Formal sciences

The formal sciences are the branches of knowledge that are concerned with formal systems, such as logic, mathematics, theoretical computer science, information theory, systems theory, decision theory, statistics, and some aspects of linguistics.

Unlike other sciences, the formal sciences are not concerned with the validity of theories based on observations in the real world, but instead with the properties of formal systems based on definitions and rules. Methods of the formal sciences are, however, applied in constructing and testing scientific models dealing with observable reality.

Decision theory

Decision theory in economics, psychology, philosophy, mathematics, and statistics is concerned with identifying the values, uncertainties and other issues relevant in a given decision, its rationality, and the resulting optimal decision. It is very closely related to the field of game theory.


Logic (from the Greek λογική logikē)<ref>"possessed of reason, intellectual, dialectical, argumentative", also related to λόγος (logos), "word, thought, idea, argument, account, reason, or principle" (Liddell & Scott 1999; Online Etymology Dictionary 2001).</ref> is the formal systematic study of the principles of valid inference and correct reasoning. Logic is used in most intellectual activities, but is studied primarily in the disciplines of philosophy, mathematics, semantics, and computer science. Logic examines general forms which arguments may take, which forms are valid, and which are fallacies. In philosophy, the study of logic figures in most major areas: epistemology, ethics, metaphysics. In mathematics, it is the study of valid inferences within some formal language.<ref name=stanford-logic-onthology>Template:Cite book</ref> Logic is also studied in argumentation theory.<ref>Template:Cite book</ref>


Mathematics, which is classified as a formal science,<ref>Marcus Tomalin (2006) Linguistics and the Formal Sciences</ref><ref>Benedikt Löwe (2002) "The Formal Sciences: Their Scope, Their Foundations, and Their Unity"</ref> has both similarities and differences with the empirical sciences (the natural and social sciences). It is similar to empirical sciences in that it involves an objective, careful and systematic study of an area of knowledge; it is different because of its method of verifying its knowledge, using a priori rather than empirical methods.Template:Sfn The formal sciences, which also include statistics and logic, are vital to the empirical sciences. Major advances in formal science have often led to major advances in the empirical sciences. The formal sciences are essential in the formation of hypotheses, theories, and laws,Template:Sfn both in discovering and describing how things work (natural sciences) and how people think and act (social sciences).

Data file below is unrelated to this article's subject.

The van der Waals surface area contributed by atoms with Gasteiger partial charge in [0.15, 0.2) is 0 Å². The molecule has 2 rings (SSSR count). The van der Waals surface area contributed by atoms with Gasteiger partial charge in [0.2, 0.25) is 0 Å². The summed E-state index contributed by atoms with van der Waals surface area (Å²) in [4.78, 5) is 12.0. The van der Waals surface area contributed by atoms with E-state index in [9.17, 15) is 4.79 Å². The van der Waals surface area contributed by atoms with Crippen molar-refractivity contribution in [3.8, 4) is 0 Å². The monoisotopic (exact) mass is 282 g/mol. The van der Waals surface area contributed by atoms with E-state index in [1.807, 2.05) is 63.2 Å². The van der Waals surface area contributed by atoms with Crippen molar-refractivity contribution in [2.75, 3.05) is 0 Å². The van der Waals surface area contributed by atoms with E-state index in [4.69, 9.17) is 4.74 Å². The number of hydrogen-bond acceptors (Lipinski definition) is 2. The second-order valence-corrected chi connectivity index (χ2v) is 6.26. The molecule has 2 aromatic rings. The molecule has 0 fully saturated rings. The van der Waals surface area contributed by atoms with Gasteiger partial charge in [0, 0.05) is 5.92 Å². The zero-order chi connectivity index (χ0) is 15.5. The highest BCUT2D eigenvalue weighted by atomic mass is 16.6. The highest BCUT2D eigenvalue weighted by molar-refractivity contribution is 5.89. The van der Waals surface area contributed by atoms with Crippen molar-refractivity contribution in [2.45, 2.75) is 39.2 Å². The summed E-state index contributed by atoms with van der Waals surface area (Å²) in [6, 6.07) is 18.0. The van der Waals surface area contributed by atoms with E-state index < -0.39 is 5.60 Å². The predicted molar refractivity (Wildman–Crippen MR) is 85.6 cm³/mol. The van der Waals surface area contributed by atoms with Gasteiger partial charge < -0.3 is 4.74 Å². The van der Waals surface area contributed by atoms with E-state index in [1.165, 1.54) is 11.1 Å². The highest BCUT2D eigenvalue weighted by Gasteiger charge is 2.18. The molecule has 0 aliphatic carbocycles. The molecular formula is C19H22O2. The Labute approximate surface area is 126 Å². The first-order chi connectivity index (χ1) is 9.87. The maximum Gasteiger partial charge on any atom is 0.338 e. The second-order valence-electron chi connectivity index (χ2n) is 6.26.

Statistics is the study of the collection, organization, and interpretation of data.<ref name=Dodge>Dodge, Y. (2003) The Oxford Dictionary of Statistical Terms, OUP. ISBN 0-19-920613-9</ref><ref>The Free Online Dictionary</ref> It deals with all aspects of this, including the planning of data collection in terms of the design of surveys and experiments.<ref name=Dodge/>

A statistician is someone who is particularly well versed in the ways of thinking necessary for the successful application of statistical analysis. Such people have often gained this experience through working in any of a wide number of fields. There is also a discipline called mathematical statistics, which is concerned with the theoretical basis of the subject.

The word statistics, when referring to the scientific discipline, is singular, as in "Statistics is an art."<ref>Template:Cite web</ref> This should not be confused with the word statistic, referring to a quantity (such as mean or median) calculated from a set of data,<ref>Template:Cite web</ref> whose plural is statistics ("this statistic seems wrong" or "these statistics are misleading").

Systems theory

Systems theory is the transdisciplinary study of systems in general, with the goal of elucidating principles that can be applied to all types of systems in all fields of research. The term does not yet have a well-established, precise meaning, but systems theory can reasonably be considered a specialization of systems thinking and a generalization of systems science. The term originates from Bertalanffy's General System Theory (GST) and is used in later efforts in other fields, such as the action theory of Talcott Parsons and the system-theory of Niklas Luhmann.

In this context the word systems is used to refer specifically to self-regulating systems, i.e. that are self-correcting through feedback. Self-regulating systems are found in nature, including the physiological systems of our body, in local and global ecosystems, and in climate.

Theoretical computer science

Theoretical computer science (TCS) is a division or subset of general computer science and focuses on more abstract or mathematical aspects of computing.

These divisions and subsets include analysis of algorithms and formal semantics of programming languages. Technically, there are hundreds of divisions and subsets besides these two. Each of the multiple parts have their own individual personal leaders (of popularity) and there are many associations and professional social groups and publications of distinction.

Applied science

Applied science is the application of scientific knowledge transferred into a physical environment. Examples include testing a theoretical model through the use of formal science or solving a practical problem through the use of natural science.

Applied science differs from fundamental science, which seeks to describe the most basic objects and forces, having less emphasis on practical applications. Applied science can be like biological science and physical science.

Example fields of applied science include

Fields of engineering are closely related to applied sciences. Applied science is important for technology development. Its use in industrial settings is usually referred to as research and development (R&D).